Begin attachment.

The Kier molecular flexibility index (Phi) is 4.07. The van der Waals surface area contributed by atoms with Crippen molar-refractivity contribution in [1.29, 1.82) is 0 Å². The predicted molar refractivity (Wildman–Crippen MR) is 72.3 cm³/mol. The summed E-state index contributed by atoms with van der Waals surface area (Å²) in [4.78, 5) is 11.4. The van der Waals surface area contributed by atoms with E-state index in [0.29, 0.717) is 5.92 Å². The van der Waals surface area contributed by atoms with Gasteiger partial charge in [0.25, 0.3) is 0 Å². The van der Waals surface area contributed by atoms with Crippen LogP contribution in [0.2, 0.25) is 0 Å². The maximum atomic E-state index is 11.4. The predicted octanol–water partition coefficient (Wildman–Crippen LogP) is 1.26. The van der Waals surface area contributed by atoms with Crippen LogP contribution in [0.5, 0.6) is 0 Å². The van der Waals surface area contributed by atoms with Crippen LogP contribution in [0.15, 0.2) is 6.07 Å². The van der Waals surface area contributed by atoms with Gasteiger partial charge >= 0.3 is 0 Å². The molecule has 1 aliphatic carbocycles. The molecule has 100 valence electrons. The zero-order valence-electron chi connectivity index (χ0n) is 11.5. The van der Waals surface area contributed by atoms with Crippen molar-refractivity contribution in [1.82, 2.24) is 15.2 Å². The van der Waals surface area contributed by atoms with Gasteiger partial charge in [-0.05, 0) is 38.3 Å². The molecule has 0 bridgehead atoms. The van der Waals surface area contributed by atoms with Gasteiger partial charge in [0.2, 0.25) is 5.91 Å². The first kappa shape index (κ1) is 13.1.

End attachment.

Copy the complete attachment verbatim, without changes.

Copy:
The Kier molecular flexibility index (Phi) is 4.07. The van der Waals surface area contributed by atoms with Crippen molar-refractivity contribution in [1.29, 1.82) is 0 Å². The predicted molar refractivity (Wildman–Crippen MR) is 72.3 cm³/mol. The summed E-state index contributed by atoms with van der Waals surface area (Å²) in [4.78, 5) is 11.4. The van der Waals surface area contributed by atoms with E-state index in [0.29, 0.717) is 5.92 Å². The van der Waals surface area contributed by atoms with Gasteiger partial charge in [0.25, 0.3) is 0 Å². The van der Waals surface area contributed by atoms with Crippen LogP contribution in [0.2, 0.25) is 0 Å². The maximum atomic E-state index is 11.4. The predicted octanol–water partition coefficient (Wildman–Crippen LogP) is 1.26. The van der Waals surface area contributed by atoms with Crippen LogP contribution in [0.5, 0.6) is 0 Å². The van der Waals surface area contributed by atoms with Crippen LogP contribution in [0.15, 0.2) is 6.07 Å². The van der Waals surface area contributed by atoms with Gasteiger partial charge >= 0.3 is 0 Å². The molecule has 1 aliphatic carbocycles. The molecule has 100 valence electrons. The zero-order valence-electron chi connectivity index (χ0n) is 11.5. The van der Waals surface area contributed by atoms with Crippen molar-refractivity contribution in [1.82, 2.24) is 15.2 Å². The van der Waals surface area contributed by atoms with Gasteiger partial charge in [-0.05, 0) is 38.3 Å². The molecule has 0 bridgehead atoms. The van der Waals surface area contributed by atoms with Gasteiger partial charge in [0.2, 0.25) is 5.91 Å². The first kappa shape index (κ1) is 13.1.